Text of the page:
Welcome to new members and other stuff    Robert Leverett
   Jan 17, 2005 06:14 PST 



      A few more words on our Bartholomew mission of yesterday. The huge
Bartholomew cottonwood generates 2425 ENTS points. The "official" state
champion in Pittsfield beats the Bartholomew tree by 5 points.
Officially they are co-champions. The ENTS points for the Pittsfield are
2025. The Pittsfield tree has probably lost a little crown, but I doubt
it has ever been 100 feet in height. It's current dimensions are 86.9
feet tall by 23.3 feet around. So at its maximum height, it would have
been thinner, so its point accumulation probably never exceeded 2100 or
2200 at the extreme.

   The two huge cottonwoods present us with a testing ground for the two
systems for judging overall size. Using circumference in feet by height
in feet to generate one point total as opposed to the AF formula
generating another provides expereinced Ents with an opportunity to make
comparisons of individual trees that we know intimately. The following
table shows three great sycamores in the Northeast, their AF points, and
their ENTS points. Will Blozan, Bob Van Pelt, and yours truly have all
seen and measured these trees. The measurements of the Pinchot and
Sunderland trees are more recent. They are Will Blozan's measurements.

Tree            State   ENTS Pts   AF Pts
Pinchot         CT     2718.6       465.0
Pine Plains     NY    2992.0       461.1
Sunderland    MA    2848.6         448

   Their individual shapes are sufficiently different to make it
difficult to visually compare them. However, I am inclined to rank them
more by the ENTS point system. Either way it is a close call.

   In the not too distant future, maybe we can pay the Pine Plains tree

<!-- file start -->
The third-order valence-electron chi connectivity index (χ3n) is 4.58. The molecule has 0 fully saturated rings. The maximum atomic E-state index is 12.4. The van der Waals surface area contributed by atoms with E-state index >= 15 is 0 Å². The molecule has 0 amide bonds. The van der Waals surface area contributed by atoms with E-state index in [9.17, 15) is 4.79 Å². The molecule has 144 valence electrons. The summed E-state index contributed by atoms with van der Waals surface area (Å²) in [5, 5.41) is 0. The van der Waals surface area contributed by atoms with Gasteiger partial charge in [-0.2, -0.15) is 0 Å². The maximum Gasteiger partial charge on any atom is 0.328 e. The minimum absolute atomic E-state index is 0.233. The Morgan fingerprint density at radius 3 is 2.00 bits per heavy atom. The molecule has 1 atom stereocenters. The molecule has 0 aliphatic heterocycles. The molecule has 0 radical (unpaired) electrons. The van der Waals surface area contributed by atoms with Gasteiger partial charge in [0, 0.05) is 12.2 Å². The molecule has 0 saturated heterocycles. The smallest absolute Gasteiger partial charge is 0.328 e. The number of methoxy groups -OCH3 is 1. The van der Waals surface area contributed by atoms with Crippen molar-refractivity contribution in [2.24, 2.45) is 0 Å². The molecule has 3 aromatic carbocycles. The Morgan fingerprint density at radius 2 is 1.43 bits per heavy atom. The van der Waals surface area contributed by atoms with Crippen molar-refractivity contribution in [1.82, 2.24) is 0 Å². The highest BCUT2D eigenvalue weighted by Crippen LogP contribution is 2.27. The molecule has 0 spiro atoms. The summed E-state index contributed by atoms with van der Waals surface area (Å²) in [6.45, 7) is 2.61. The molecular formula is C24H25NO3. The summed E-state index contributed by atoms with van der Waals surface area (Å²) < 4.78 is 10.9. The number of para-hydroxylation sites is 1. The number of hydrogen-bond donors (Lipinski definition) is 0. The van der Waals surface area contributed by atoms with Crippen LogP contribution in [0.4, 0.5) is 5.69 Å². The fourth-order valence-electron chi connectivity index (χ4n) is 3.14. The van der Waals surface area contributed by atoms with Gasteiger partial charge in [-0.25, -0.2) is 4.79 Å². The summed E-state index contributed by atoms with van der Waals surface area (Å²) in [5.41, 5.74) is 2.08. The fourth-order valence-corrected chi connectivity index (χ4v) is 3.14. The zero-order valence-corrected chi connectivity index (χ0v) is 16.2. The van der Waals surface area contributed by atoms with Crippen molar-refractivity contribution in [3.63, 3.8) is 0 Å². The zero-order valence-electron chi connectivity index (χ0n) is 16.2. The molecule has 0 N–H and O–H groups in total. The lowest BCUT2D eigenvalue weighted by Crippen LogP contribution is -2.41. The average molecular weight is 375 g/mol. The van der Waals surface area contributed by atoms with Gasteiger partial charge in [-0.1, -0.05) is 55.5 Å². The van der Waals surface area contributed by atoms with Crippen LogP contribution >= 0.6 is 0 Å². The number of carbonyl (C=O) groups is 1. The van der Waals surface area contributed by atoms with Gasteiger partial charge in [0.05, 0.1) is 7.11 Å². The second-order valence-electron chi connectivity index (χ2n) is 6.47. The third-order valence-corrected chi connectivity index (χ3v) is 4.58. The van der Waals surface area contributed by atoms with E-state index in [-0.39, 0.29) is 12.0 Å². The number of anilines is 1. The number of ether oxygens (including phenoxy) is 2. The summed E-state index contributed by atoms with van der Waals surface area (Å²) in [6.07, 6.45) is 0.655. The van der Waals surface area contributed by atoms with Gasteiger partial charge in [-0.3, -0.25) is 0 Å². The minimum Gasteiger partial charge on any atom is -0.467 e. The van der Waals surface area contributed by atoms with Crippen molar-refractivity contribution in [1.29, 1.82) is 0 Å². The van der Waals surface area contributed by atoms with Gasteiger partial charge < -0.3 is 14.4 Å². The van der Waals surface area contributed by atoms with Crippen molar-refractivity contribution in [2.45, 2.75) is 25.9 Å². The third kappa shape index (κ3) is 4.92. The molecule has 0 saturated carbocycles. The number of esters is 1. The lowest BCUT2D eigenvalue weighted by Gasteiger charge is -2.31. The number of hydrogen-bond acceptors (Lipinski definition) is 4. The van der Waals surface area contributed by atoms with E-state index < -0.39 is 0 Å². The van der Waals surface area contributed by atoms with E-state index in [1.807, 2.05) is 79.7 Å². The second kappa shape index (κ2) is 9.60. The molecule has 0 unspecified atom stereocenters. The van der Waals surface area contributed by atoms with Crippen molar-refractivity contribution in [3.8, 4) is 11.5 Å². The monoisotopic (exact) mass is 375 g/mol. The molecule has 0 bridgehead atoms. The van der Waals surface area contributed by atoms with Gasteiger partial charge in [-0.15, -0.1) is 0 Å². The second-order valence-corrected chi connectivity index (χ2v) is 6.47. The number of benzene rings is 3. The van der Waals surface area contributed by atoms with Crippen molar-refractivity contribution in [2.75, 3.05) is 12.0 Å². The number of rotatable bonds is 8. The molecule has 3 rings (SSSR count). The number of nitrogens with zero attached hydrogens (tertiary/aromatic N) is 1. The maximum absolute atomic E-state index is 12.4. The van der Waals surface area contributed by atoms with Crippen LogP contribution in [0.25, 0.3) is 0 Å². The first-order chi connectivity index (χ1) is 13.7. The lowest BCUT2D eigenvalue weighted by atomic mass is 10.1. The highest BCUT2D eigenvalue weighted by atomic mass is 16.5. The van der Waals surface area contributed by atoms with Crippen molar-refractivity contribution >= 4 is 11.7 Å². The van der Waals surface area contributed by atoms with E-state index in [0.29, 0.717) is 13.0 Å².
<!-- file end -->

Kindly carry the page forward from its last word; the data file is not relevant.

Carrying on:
a new visit and take updated measurements, get new digital images of the
three trees and post images and measurements to the website and have a
good general discussion of different approaches to ranking the three
equally great trees. Perhaps drawing attention to a well-intentioned
competition between the three can get ENTS some media attention.

I suspect that the Pine Plains tree has grown enough to push it up to
roughly the same as the Pinchot tree in total AF points and push the
ENTS points to maybe 3000. The possibility is indeed exciting. So that
possibility makes a visit back to Pine Plains even more important.

   Short of Bob Van Pelt, Will Blozan, and team coming out and measuring
the three for volume via Bob's protocals, we'll never know for sure, but
we can have a heck of a good time debating the subject of which tree is
the most voluminous.



Robert T. Leverett
Cofounder, Eastern Native Tree Society

Re: The 3 great sycamores   dbhg-@comcast.net
  Jan 17, 2005 19:23 PST 

Ents big tree points is circumference in feet times height in feet. The desirable feature is that both dimensions are in the same units. The AF formula is circumference in inches + height in feet + 1/4 the average crown spread in feet.

RE: The 3 great sycamores   grea-@library.umass.edu
  Jan 17, 2005 14:29 PST 


How does the South Deerfield sycamore in front of Deerfield Academy
measure up? Is it in the top ten, or is it too far down the scale to even

RE: The 3 great sycamores   dbhg-@comcast.net
  Jan 17, 2005 19:11 PST 

The Old Deerfield sycamore, the Pocumtuck Buttonwood is one of the great sycamores of New England. It is not far behind the others. More on it later.